Many students accomplish a huge milestone at their 2022 commencement ceremony - News 11's Vanessa Gongora reports
CALEXICO, Calif. (KYMA, KECY) - Over 300 students graduated tonight from San Diego State University (SDSU) Imperial Valley with 23 graduating with honors.
The president of San Diego State University Dr. Adela de la Torre says class of 2022 exceeded the expectation.
"23 of them will be graduating summa cum laude with highest honors. Which if you think about it, that's almost 10% of the graduating class. Really exciting," says President de la Torre.
One psychology major, Nohemi Castro says her family is from Mexico and she's honored to be the first one in her family to receive a bachelor's degree.
"There has been some struggles, but we're here today," says Castro.
Castro plans on pursuing her masters and wants to be a school counselor.
Another student Michael Tanori, public administration major, says he is excited to be graduating and happy he got through his sage project.
"It's a collaboration with El Centro to find a solution to end homelessness," said Tanori.
Out of the 316 students, three of them completed their master's degree.
President de la Torre is grateful to be part of this special day.
"Just the excitement of an accomplishment well deserved. It just feels me with pride and I think every faculty member, staff member here at the Imperial Valley feels so fortunate that we had an opportunity to make an impact," says President de la Torre.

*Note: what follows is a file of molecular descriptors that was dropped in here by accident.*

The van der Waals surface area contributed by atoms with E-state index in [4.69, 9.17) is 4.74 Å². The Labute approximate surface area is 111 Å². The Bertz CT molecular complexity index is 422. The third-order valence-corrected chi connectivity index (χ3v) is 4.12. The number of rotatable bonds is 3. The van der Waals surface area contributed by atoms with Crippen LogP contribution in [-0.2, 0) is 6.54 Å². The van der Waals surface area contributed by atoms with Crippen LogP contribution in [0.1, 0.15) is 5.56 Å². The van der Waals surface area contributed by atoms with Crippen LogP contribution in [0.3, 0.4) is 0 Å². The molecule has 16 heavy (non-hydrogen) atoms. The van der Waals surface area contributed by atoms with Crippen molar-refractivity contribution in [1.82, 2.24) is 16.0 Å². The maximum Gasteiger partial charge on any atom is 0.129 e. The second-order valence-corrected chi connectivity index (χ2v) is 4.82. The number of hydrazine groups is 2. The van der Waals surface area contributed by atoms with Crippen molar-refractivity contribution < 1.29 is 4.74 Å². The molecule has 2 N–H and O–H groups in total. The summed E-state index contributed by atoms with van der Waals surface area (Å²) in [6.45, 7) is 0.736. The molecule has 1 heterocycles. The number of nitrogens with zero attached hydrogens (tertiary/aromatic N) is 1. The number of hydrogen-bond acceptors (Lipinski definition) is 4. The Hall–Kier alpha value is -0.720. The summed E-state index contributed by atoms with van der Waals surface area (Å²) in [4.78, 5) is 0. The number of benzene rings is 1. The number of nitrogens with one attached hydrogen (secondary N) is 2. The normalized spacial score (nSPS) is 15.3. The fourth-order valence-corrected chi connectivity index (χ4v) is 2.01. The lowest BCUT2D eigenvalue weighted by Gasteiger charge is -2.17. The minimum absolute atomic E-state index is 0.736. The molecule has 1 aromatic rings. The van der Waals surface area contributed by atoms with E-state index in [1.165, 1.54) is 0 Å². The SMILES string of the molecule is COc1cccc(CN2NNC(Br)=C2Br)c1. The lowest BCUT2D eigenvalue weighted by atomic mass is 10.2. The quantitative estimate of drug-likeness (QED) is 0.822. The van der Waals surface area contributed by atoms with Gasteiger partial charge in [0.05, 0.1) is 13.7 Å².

SDSU offers bachelor's degrees in 96 areas, master's degrees in 84 fields and doctorates in 23 areas.
According to SDSU, 44 students are graduating from the College of Arts and Letters, 45 will receive their degree from the College of Education, an additional 18 will graduate from the College of Health and Human Services.
95 students will receive their degree from the College of Professional Studies and Fine Arts and 114 will graduate from the College of Sciences.
SDSU says they worked with the Mexicali government to put together a separate ceremony on May 15th for families who live in Mexico and couldn't cross the border to see their students graduate.